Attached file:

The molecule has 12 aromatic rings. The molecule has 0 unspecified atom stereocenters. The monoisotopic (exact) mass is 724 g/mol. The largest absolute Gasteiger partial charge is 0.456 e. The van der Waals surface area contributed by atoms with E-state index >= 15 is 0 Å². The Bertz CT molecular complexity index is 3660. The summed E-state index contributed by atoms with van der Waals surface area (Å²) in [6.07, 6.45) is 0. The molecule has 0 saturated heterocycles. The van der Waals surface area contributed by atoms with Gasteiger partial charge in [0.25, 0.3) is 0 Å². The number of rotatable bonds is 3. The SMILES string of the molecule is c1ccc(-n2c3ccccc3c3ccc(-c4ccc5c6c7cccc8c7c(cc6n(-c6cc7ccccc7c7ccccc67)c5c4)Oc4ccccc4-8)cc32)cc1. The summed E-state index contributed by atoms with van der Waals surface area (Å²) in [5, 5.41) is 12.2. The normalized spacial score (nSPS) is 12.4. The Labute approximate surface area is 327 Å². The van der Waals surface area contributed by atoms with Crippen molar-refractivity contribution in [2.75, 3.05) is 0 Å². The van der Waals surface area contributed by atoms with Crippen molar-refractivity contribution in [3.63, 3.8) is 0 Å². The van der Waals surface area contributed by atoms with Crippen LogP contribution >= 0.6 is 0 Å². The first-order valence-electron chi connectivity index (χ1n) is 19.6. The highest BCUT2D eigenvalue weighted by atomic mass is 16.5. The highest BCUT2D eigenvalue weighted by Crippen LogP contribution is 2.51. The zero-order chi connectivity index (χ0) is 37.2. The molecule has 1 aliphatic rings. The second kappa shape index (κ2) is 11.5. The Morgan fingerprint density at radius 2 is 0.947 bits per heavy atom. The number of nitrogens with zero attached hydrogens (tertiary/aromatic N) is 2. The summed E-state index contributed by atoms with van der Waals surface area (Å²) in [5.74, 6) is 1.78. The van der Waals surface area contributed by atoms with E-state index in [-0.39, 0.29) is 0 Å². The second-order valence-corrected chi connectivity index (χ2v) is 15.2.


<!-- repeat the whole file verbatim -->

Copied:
The molecule has 12 aromatic rings. The molecule has 0 unspecified atom stereocenters. The monoisotopic (exact) mass is 724 g/mol. The largest absolute Gasteiger partial charge is 0.456 e. The van der Waals surface area contributed by atoms with E-state index >= 15 is 0 Å². The Bertz CT molecular complexity index is 3660. The summed E-state index contributed by atoms with van der Waals surface area (Å²) in [6.07, 6.45) is 0. The molecule has 0 saturated heterocycles. The van der Waals surface area contributed by atoms with Gasteiger partial charge in [0.25, 0.3) is 0 Å². The number of rotatable bonds is 3. The SMILES string of the molecule is c1ccc(-n2c3ccccc3c3ccc(-c4ccc5c6c7cccc8c7c(cc6n(-c6cc7ccccc7c7ccccc67)c5c4)Oc4ccccc4-8)cc32)cc1. The summed E-state index contributed by atoms with van der Waals surface area (Å²) in [5, 5.41) is 12.2. The normalized spacial score (nSPS) is 12.4. The Labute approximate surface area is 327 Å². The van der Waals surface area contributed by atoms with Crippen molar-refractivity contribution in [2.75, 3.05) is 0 Å². The van der Waals surface area contributed by atoms with Crippen molar-refractivity contribution in [3.63, 3.8) is 0 Å². The van der Waals surface area contributed by atoms with Crippen LogP contribution >= 0.6 is 0 Å². The first-order valence-electron chi connectivity index (χ1n) is 19.6. The highest BCUT2D eigenvalue weighted by atomic mass is 16.5. The highest BCUT2D eigenvalue weighted by Crippen LogP contribution is 2.51. The zero-order chi connectivity index (χ0) is 37.2. The molecule has 1 aliphatic rings. The second kappa shape index (κ2) is 11.5. The Morgan fingerprint density at radius 2 is 0.947 bits per heavy atom. The number of nitrogens with zero attached hydrogens (tertiary/aromatic N) is 2. The summed E-state index contributed by atoms with van der Waals surface area (Å²) in [5.74, 6) is 1.78. The van der Waals surface area contributed by atoms with E-state index in [-0.39, 0.29) is 0 Å². The second-order valence-corrected chi connectivity index (χ2v) is 15.2.